Oyster Shell Beds — The fossils shells are remnants of Lake Leconte and can be found along BLM Route Y1945, west of Dunaway Road and south of I-8, and nearby side routes. They used to cover most of the Imperial Valley about 6 million years ago. Contact the El Centro BLM Field Office on rules for the collection of these fossilized oyster shells.

Painted Gorge —Painted Gorge is a mountain that is surrounded by open and limited access desert. You can get to the top of the gorge by 4-wheel drive or on foot. It is a rigorous climb but the different colored rocks found along the way and the spectacular view from the top will reward your efforts. From the top, the whole Valley appears (the Salton Sea to the north and Mexicali to the south). On a clear day you can even see Pilot Knob, which is next to the Colorado River, on the eastern side of the county. The Painted Gorge is located north of I-8 and just east of Ocotillo. The access road is on Old Highway 80.

Plaster City Open Area — This area offers opportunities to test individual driving skills over a variety of terrain. Two staging areas. Popular primitive camping and day use areas. Limited use area. Military practice bombing targets immediately adjacent to the open area. Watch and observe all posted signs. Do not enter the bombing ranges. From Ocotillo, take Old Hwy 80 east about eight miles.

Salton Sea — The Salton Sea, which is below sea level, was once the bottom of a prehistoric sea. This inland sea is 35 miles long and up to 15 miles wide with an average depth of 30 feet. It is the largest inland body of water in California. The surface of the water is 228 feet below sea level and has no outlet. Three rivers and numerous canals and wash direct saline agricultural runoff into the Salton Sea. These factors, combined with evaporation, have made this body of water 25% saltier than the oceans. The sea provides a vital link in the Pacific Flyway by offering vast aquatic and wetland habitats in a region where water is scarce and where the largest lake is loaded with recreational activity. The sea is available year-round for camping, bird watching, fishing, hiking, boating, use of personal watercraft, hunting and off-roading. Located north of Imperial Valley between Highways 86 and 111.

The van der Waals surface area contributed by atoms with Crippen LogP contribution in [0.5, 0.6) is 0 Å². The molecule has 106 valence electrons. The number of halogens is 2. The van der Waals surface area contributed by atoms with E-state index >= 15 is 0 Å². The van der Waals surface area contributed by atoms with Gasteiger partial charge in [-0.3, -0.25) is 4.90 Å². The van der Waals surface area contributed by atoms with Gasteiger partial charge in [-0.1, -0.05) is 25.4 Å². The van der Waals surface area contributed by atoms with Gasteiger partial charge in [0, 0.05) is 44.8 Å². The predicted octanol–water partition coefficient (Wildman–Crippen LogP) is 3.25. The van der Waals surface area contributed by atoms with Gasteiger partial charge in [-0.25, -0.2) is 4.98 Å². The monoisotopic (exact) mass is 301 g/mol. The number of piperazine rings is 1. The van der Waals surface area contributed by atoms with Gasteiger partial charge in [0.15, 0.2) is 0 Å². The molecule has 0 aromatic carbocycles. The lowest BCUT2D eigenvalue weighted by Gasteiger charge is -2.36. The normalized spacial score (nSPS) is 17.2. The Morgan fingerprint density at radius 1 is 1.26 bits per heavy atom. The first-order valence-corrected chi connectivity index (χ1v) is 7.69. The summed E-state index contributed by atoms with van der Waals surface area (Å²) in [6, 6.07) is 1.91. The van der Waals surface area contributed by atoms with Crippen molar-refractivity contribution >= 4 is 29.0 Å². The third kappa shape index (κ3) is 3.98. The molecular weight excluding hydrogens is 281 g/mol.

Salvation Mountain — This area is, also known as “The Slabs”, a WWII-era abandoned Marine facility where visitors spend the winter months living in their RV’s. Located south of I-10, five miles east of SR 111 at Niland continue on Beal Road to Slab City.

Sonny Bono Salton Sea National Wildlife Refuge Memorial — Here “birders” can observe migrating and wintering waterfowl and other birds from blinds or a wooden observation tower. A designated trail meanders through the refuge. More than 380 species of birds have been recorded at the refuge. Endangered species are also prominent at the sea. There are two areas: the Wister Wildlife Area is six miles west of SR 111 at Sinclair and Gentry Roads; the National Wildlife Refuge is nine miles northwest of Westmorland off SR 86 on Vendel Road. Call (760) 359-0577 for more information. Open daily from sunrise to sunset. Headquarters open Mon — Fri 7:30 a.m. to 3:30 p.m.

Tumco Mines & Gold Rock Ranch — One of the earliest mining areas in California, Tumco is an abandoned gold mining town. Driving east on I-8, past the Imperial Sand Dunes, you can see a small group of mountains that appear dark brown. These mountains are known as the Cargo Muchacho Mountains. Located on Gold Rock Ranch Road, nine miles north of I-8, one mile east of Ogilby Road, 4 1/2 miles NE of Ogilby.